Community Living Service Delivery (CLSD) partners with community-based organizations (CBOs) and other service providers across the province to provide residential and day programs based on an individual’s support need, including:
- Group homes – homes which are staffed to provide personal care, supervision and support to usually three to six adults with intellectual disabilities. They are located in residential neighbourhoods throughout Saskatchewan.
- Group living homes – individuals who share a group living home are responsible for paying their basic shelter costs. The Ministry of Social Services provides funds for the support staff that may be required.
- Supportive living programs – provide adults living in their own apartments with the limited support and supervision they might need to live as independently as possible.
- Approved Private-Service Homes - are licensed private homes that provide a family atmosphere for people with intellectual and/or physical disabilities.
Day programs are operated by CBOs and support individuals to participate in work, leisure activities and to develop life skills. Program examples include vocational training, employment experiences, life skills, socialization and recreation.
Programs are designed to support the needs of clients who have limited motor and sensory development.
Community Case Management
Each CLSD client is assigned a Community Service Worker that can provide a broad range of support including:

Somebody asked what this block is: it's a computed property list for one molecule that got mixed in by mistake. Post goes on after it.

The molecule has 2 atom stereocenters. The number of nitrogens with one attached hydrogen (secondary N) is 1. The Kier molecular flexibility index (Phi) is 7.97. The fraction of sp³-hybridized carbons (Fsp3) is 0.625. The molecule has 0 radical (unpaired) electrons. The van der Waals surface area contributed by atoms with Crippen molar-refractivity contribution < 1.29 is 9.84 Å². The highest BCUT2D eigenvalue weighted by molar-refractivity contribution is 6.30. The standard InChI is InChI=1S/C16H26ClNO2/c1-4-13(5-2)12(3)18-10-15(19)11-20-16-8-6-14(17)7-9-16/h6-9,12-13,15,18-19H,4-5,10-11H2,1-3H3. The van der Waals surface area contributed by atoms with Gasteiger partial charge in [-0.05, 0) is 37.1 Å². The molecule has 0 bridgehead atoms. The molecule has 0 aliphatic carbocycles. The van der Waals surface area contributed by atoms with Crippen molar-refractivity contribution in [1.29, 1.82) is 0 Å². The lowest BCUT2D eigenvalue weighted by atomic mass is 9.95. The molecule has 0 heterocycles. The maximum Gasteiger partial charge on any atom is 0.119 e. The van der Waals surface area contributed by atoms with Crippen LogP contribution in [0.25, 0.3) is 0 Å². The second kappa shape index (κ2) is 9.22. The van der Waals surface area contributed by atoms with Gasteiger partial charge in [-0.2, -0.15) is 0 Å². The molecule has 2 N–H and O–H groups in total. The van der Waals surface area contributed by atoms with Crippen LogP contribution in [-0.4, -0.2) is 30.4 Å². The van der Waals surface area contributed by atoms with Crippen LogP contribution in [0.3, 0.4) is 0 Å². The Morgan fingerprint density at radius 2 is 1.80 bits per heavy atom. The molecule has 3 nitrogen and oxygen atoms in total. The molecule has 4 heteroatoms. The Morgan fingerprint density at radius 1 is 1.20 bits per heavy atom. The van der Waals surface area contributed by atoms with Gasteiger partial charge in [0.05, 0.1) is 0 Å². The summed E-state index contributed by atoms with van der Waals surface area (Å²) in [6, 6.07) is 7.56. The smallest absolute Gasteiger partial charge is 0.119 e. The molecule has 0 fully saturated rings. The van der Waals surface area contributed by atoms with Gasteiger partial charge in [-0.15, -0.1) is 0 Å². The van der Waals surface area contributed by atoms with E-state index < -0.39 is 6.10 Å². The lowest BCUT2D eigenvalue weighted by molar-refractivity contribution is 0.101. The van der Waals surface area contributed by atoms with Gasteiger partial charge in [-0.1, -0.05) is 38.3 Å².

- Individual client support, counselling and crisis intervention;
- Assessment of client and family needs;
- Family support services such as counselling, respite planning, referrals and providing other information as needed;
- Development and support of Approved Private-Service Homes; and
- Coordination of planning and services with individuals, families, community-based organizations and other stakeholders.
Outreach and Prevention Services
Outreach and Prevention Services (OPS) provides services to individuals with intellectual disabilities who have unmet needs and challenges that interfere with their ability to fully participate in their communities.
The intent of the OPS is to enhance, not duplicate, the community’s existing resources while filling a gap in the service continuum.
OPS has three service streams:
- Crisis Support Services - crisis prevention, education, outreach and residential services are provided by the Crisis Prevention and Support Program. These services may be accessed to prevent potential crisis defined as loss of one’s home, vocational support, injury to self or others, and unnecessary extensions of hospitalization.
- Multi-Disciplinary Outreach (MDO) Services - Multi-Disciplinary Outreach Services works with a team of professionals to address an individual’s holistic needs to enhance their independence and Quality of life. MDO team members can include: Community Intervention Worker, Program Development Consultant, Occupational Therapist, Music Therapist, Physiotherapist, Recreational Therapist, Outreach Worker/Therapy Aide, Community Residential Community Residential Workers.
- Residential Services - a network of provincial residential services has been developed for individuals who require access to a variety of services including respite, short-term, or long-term options